Gross Impairment – What Is Gross Impairment?
Military service requires certain sacrifices, but few know the depth of those sacrifices like those suffering from psychiatric impairments stemming from their days in the service. Depression, anxiety and post-traumatic stress disorder are commonly associated with such impairments. In some cases, the psychological damage is severe enough to prevent a veteran from working full-time.
Gross impairment is a term that refers to a person’s inability to effectively communicate or think clearly. It is a symptom that often leads to a veteran being declared disabled and unable to work. In many cases, people suffering from gross impairment as a side effect of their psychiatric disorder receive a Total Disability rating based on Individual Unemployability, also known as, TDIU.
Assessment Process for Gross Impairment
To determine if a veteran’s mental health prevents them from working, a doctor will need to perform an evaluation. The evaluation includes testing the patient on things like memory loss, relationships, work under pressure and their ability to perform daily activities can inform a diagnosis. The VA uses a General Rating formula for all psychiatric impairments. This includes PTSD, anxiety disorders and depressive disorders, among other afflictions.
Disability Ratings for the Grossly Impaired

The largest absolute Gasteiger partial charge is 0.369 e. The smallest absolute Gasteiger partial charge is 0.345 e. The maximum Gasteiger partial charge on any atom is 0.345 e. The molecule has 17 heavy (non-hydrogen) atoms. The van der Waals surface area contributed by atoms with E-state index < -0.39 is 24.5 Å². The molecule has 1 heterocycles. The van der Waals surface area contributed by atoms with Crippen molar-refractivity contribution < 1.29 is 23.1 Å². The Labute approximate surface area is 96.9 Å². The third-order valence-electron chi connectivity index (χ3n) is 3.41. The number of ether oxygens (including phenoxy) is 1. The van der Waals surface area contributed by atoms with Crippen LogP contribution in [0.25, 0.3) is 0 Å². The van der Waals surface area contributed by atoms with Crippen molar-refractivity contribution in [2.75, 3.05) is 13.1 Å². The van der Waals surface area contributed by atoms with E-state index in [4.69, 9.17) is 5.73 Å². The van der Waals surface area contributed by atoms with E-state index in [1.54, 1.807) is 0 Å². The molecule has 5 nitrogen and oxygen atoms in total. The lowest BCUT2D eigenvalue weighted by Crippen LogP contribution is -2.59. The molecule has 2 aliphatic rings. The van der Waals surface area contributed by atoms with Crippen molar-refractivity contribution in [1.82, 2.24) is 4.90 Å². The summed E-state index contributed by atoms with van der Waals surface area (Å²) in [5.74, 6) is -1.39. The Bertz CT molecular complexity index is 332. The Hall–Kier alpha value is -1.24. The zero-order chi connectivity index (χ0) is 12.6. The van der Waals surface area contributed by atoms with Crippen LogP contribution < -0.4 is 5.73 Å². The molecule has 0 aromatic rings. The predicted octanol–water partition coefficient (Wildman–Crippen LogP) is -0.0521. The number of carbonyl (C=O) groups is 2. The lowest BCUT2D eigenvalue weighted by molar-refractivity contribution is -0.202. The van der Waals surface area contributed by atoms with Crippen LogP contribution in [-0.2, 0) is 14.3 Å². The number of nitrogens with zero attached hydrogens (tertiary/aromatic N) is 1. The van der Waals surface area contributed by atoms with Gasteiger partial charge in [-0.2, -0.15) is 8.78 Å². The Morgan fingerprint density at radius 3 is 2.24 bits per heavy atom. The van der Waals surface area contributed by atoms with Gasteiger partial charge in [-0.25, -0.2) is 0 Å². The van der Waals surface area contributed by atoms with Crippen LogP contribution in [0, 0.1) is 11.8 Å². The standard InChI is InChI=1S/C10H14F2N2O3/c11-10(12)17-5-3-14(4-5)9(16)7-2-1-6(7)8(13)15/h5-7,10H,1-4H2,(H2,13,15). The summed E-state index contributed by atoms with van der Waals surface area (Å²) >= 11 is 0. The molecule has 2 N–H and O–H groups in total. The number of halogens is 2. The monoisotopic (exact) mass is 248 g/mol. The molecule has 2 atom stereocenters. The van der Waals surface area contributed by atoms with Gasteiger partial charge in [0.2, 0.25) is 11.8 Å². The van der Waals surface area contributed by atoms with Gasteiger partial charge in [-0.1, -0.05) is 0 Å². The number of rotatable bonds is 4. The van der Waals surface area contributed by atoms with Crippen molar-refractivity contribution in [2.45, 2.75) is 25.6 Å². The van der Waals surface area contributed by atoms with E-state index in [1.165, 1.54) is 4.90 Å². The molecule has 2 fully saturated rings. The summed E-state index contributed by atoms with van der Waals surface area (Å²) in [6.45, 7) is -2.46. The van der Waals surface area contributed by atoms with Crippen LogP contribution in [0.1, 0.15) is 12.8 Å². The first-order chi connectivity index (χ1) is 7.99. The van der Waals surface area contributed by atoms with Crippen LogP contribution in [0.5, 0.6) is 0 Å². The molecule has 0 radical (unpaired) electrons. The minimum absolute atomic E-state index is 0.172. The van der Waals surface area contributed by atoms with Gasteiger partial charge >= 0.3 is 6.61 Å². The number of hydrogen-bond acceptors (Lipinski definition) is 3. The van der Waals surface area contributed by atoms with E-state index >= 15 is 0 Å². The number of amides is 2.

For a veteran to receive a 100 percent rating for their psychiatric impairment, they must be considered totally impaired, both socially and occupationally. Gross impairment of their thoughts or communication can indicate impairment, as can hallucinations, memory loss and disorientation of time and place. When tested, the veteran must show signs of severe memory, attention and concentration impairments.
The VA assigns graduated ratings based on a veteran’s abilities. If a person has some abilities and is not totally disabled, they may be rated at 70, 50, 30 or 10 percent. Veterans with no evidence of psychiatric impairments will be rated at zero percent.
Compassionate Legal Advice
One of the benefits that Veterans Law Group provides is an independent medical examination (IME). This can help make an appeal much stronger. Oftentimes, there isn’t money for an IME to be provided, or the veteran doesn’t know that this is available. VLG provides these. Veterans seeking an appeal can click here to learn more about IMEs.